Distributed algorithms can use executable assertions derived from program verification to detect errors at run-time. However, a complete verification proof outline contains a large number of assertions, and embedding all of them into the program to be checked at run-time would make error-detection very inefficient.

The technique of temporal subsumption examines the dependencies between the individual assertions along program execution paths. In contrast to classical subsumption, where all logical expressions to be examined are true simultaneously, an assertion need only be true when the corresponding statement in the distributed program has been executed. Thus, temporal subsumption based on the set of assertions derived from a verification proof and in combination with the set of all legal states in the system, allows for the removal of (partial) assertions along execution sequences.

We assume a fault model of Byzantine (malicious) behavior, and therefore an individual process cannot check itself for faults. We assume that a non-faulty process will always perform the correct computation so that once external data (obtained through communication) has been verified, the local computation does not need to be checked. A non-faulty process can thus detect faults produced by a faulty process based on the information it receives from it.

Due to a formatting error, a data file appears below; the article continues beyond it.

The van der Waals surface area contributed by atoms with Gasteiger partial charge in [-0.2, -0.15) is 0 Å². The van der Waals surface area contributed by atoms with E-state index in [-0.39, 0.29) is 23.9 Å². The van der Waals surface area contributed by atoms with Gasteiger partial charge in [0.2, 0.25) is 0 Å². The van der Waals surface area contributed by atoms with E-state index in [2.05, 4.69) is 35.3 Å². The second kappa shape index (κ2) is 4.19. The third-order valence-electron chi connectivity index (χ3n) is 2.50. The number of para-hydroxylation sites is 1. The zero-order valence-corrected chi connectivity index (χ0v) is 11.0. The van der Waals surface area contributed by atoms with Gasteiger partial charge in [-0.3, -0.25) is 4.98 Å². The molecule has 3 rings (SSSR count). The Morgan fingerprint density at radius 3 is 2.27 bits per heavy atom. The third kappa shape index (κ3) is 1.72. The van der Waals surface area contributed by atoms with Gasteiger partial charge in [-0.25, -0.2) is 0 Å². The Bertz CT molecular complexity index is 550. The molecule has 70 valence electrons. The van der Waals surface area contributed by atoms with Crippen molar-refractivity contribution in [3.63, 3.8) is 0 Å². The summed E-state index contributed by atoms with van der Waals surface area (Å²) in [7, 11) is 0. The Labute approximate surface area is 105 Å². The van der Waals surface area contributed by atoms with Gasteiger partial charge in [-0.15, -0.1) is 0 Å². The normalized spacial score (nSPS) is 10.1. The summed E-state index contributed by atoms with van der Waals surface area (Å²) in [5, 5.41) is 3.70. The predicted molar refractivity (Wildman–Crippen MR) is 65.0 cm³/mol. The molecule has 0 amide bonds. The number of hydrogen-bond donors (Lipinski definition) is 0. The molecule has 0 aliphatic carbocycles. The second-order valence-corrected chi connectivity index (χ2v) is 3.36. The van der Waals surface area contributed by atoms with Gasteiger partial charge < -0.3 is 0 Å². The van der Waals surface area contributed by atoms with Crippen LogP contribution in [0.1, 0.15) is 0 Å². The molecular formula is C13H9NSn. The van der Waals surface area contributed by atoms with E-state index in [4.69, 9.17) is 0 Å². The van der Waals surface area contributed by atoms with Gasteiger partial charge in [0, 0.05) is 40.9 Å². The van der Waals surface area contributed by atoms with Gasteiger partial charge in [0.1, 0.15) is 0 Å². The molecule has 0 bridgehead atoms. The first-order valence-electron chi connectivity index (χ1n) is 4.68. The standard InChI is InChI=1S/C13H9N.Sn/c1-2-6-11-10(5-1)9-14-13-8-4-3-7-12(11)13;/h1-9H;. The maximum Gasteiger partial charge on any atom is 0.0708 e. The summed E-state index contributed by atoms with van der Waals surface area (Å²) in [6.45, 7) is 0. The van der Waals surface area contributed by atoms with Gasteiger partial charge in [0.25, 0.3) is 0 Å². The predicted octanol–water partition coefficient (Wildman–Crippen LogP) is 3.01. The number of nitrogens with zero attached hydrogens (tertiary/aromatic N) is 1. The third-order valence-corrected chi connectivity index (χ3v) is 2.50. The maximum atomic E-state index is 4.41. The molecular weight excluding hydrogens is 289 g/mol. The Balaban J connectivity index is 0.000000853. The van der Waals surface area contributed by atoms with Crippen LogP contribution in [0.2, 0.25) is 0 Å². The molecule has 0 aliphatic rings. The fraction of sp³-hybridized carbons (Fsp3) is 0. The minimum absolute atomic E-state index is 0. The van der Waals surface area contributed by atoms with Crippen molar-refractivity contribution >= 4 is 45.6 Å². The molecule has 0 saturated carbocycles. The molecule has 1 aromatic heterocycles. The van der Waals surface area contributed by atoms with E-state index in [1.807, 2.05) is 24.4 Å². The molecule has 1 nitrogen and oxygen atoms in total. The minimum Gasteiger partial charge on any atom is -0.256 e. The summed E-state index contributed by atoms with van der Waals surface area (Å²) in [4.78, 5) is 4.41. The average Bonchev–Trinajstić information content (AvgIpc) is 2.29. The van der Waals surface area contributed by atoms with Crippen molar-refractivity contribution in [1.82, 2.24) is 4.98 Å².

Computer Science


This work was supported in part by the National Science Foundation under Grant Numbers MSS- 9216479 and CDA-9222827, and, in part, from the Air Force Office of Scientific Research under contract numbers F49620-92-J-0546 and F49620-93-I-0409 and, in part, by a grant from the University of Missouri Research Board.

Report Number


Document Type

Technical Report

Document Version

Final Version

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© 1993 University of Missouri--Rolla, All rights reserved.

Publication Date

21 Oct 1993